From today’s KYW Newsradio, there is a Philly cell phone ban to be proposed. And I think it’s about time. Unfortunately, as I’ve witnessed when driving in NJ, people won’t always follow the law like they should, but I still think a law like this would be a step in the right direction.
The article says:
City Councilman Bill Greenlee says such a ban in a city this big is sorely needed:
“I think it’s clear that when somebody is on a cell phone, a hand held cell phone — or texting, which I think is even worse. They’re both bad, but I think texting is even worse — that they’re clearly not paying as much attention as they would otherwise.”
but since this would be a local city law, rather than a state law:
But its unclear whether a Philadelphia only cell phone ban as proposed would hold up in court. The state motor vehicle code seems to prohibit such local laws, but Green and Greenlee insist that their measure, if approved, would hold up in court.
On so many occasions while driving in Philly (and in the ‘burbs), I’ve seen someone driving either too fast or too slow, or just plain not paying attention to the road, only to see they’re busy gabbing on the cell phone. Often it’s the ones driving a monster SUV or mega truck with a Support Our Troops magnet and/or God Bless America stickers all over the car that could kill any smaller cars in an instant, but sometimes it’s the little zippy cars.
In doing a search for information on cell phone safety in cars, I came upon a few interesting statistics. Via an article from the Insurance Information Institute:
- A survey of dangerous driver behavior was released in January 2007 by Nationwide Mutual Insurance Co. The survey of 1,200 drivers found that 73 percent talk on cellphones while driving. Cellphone use was highest among young drivers.
- Text messaging, or “texting” by teens, a driving distraction related to cellphone use, was the subject of an August 2006 Teens Today survey conducted by the Liberty Mutual Research Institute for Safety and Students Against Destructive Decisions (SADD). The survey showed that teens considered sending text messages via cellphones to be their biggest distraction. Of the teens surveyed, 37 percent said that text messaging was extremely or very distracting, while 20 percent said that they were distracted by their emotional states and 19 percent said that having friends in the car was distracting. The January 2007 survey by Nationwide found that 19 percent of motorists say they text message while driving.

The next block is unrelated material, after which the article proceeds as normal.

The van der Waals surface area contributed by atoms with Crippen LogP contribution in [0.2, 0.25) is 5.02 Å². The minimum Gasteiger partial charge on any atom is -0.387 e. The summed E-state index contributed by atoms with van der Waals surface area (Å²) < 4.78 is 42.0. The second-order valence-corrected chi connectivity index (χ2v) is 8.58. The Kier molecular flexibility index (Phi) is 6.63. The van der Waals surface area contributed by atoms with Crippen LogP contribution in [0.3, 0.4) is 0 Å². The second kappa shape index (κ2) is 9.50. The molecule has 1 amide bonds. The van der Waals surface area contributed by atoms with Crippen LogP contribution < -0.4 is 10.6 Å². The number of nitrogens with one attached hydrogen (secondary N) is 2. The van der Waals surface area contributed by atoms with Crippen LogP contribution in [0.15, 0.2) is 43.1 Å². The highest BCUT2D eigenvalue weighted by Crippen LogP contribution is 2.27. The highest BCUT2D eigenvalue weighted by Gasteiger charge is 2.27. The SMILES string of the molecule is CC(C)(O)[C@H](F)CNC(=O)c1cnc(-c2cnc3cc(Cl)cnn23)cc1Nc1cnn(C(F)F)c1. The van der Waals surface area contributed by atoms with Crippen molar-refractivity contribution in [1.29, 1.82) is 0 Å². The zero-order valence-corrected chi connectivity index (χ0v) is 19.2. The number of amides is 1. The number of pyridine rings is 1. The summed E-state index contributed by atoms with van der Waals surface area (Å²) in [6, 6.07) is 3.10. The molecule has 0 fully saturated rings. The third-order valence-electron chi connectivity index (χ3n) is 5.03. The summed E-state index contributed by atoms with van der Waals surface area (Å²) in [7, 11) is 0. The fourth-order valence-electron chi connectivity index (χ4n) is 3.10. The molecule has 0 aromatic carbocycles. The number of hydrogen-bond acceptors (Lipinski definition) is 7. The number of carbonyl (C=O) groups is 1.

- Motorists who use cellphones while driving are four times as likely to get into crashes serious enough to injure themselves, according to a study of drivers in Perth, Australia, conducted by the Insurance Institute for Highway Safety. The results, published in July 2005, suggest that banning hand-held phone use will not necessarily improve safety if drivers simply switch to hand-free phones. The study found that injury crash risk didn’t vary with type of phone.
- A study released in April 2006 found that almost 80 percent of crashes and 65 percent of near-crashes involved some form of driver inattention within three seconds of the event. The study, The 100-Car Naturalistic Driving Study, conducted by the Virginia Tech Transportation Institute and the National Highway Traffic Safety Administration (NHTSA), breaks new ground. (Earlier research found that driver inattention was responsible for 25 to 30 percent of crashes.) The new study found that the most common distraction is the use of cellphones, followed by drowsiness. However, cellphone use is far less likely to be the cause of a crash or near-miss than other distractions, according to the study. For example, while reaching for a moving object such as a falling cup increased the risk of a crash or near-crash by nine times, talking or listening on a hand-held cellphone only increased the risk by 1.3 times. The study tracked the behavior of the 241 drivers of 100 vehicles for more than one year. The drivers were involved in 82 crashes, 761 near-crashes and 8,295 critical incidents.
There was also a study by the Human Factors and Ergonomics Society that found Hands-On or Hands-Free, Using a Cell Phone While Driving Is Not Safe… and an article from Associated Content, Driving and Cell Phones Still Don’t Mix.
Whatever happens, I really think this would be a great move by Philly and hope that, if it passes, it will eventually spread and create the law throughout the state.